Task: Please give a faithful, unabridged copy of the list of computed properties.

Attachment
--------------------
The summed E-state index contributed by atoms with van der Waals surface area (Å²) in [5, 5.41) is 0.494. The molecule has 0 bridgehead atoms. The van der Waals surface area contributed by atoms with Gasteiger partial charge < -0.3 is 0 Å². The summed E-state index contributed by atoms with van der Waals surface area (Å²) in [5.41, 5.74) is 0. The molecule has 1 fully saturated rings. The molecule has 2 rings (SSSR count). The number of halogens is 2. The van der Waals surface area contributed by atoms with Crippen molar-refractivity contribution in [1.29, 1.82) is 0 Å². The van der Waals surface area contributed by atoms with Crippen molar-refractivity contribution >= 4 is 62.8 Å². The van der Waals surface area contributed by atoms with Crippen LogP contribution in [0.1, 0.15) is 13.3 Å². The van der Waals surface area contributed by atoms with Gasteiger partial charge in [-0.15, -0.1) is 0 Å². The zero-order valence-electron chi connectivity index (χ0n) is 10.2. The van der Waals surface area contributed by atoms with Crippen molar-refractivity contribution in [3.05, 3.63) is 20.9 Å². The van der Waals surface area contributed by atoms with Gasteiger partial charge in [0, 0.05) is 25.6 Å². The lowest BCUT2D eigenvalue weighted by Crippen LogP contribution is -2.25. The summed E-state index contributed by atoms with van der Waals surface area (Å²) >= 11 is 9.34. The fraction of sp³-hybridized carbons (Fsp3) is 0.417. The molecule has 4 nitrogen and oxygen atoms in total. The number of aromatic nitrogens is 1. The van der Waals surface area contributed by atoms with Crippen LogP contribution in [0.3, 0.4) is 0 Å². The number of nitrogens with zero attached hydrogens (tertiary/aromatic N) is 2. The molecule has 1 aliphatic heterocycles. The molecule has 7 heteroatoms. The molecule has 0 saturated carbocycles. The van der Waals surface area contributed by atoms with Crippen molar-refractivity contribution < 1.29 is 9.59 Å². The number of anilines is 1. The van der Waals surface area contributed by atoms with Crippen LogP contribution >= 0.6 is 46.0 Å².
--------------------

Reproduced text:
The summed E-state index contributed by atoms with van der Waals surface area (Å²) in [5, 5.41) is 0.494. The molecule has 0 bridgehead atoms. The van der Waals surface area contributed by atoms with Gasteiger partial charge < -0.3 is 0 Å². The summed E-state index contributed by atoms with van der Waals surface area (Å²) in [5.41, 5.74) is 0. The molecule has 1 fully saturated rings. The molecule has 2 rings (SSSR count). The number of halogens is 2. The van der Waals surface area contributed by atoms with Crippen molar-refractivity contribution in [1.29, 1.82) is 0 Å². The van der Waals surface area contributed by atoms with Crippen molar-refractivity contribution >= 4 is 62.8 Å². The van der Waals surface area contributed by atoms with Crippen LogP contribution in [0.1, 0.15) is 13.3 Å². The van der Waals surface area contributed by atoms with Gasteiger partial charge in [-0.15, -0.1) is 0 Å². The zero-order valence-electron chi connectivity index (χ0n) is 10.2. The van der Waals surface area contributed by atoms with Crippen molar-refractivity contribution in [3.05, 3.63) is 20.9 Å². The van der Waals surface area contributed by atoms with Gasteiger partial charge in [0, 0.05) is 25.6 Å². The lowest BCUT2D eigenvalue weighted by Crippen LogP contribution is -2.25. The summed E-state index contributed by atoms with van der Waals surface area (Å²) >= 11 is 9.34. The fraction of sp³-hybridized carbons (Fsp3) is 0.417. The molecule has 4 nitrogen and oxygen atoms in total. The number of aromatic nitrogens is 1. The van der Waals surface area contributed by atoms with Crippen LogP contribution in [0.3, 0.4) is 0 Å². The number of nitrogens with zero attached hydrogens (tertiary/aromatic N) is 2. The molecule has 1 aliphatic heterocycles. The molecule has 7 heteroatoms. The molecule has 0 saturated carbocycles. The van der Waals surface area contributed by atoms with Crippen molar-refractivity contribution < 1.29 is 9.59 Å². The number of anilines is 1. The van der Waals surface area contributed by atoms with Crippen LogP contribution >= 0.6 is 46.0 Å².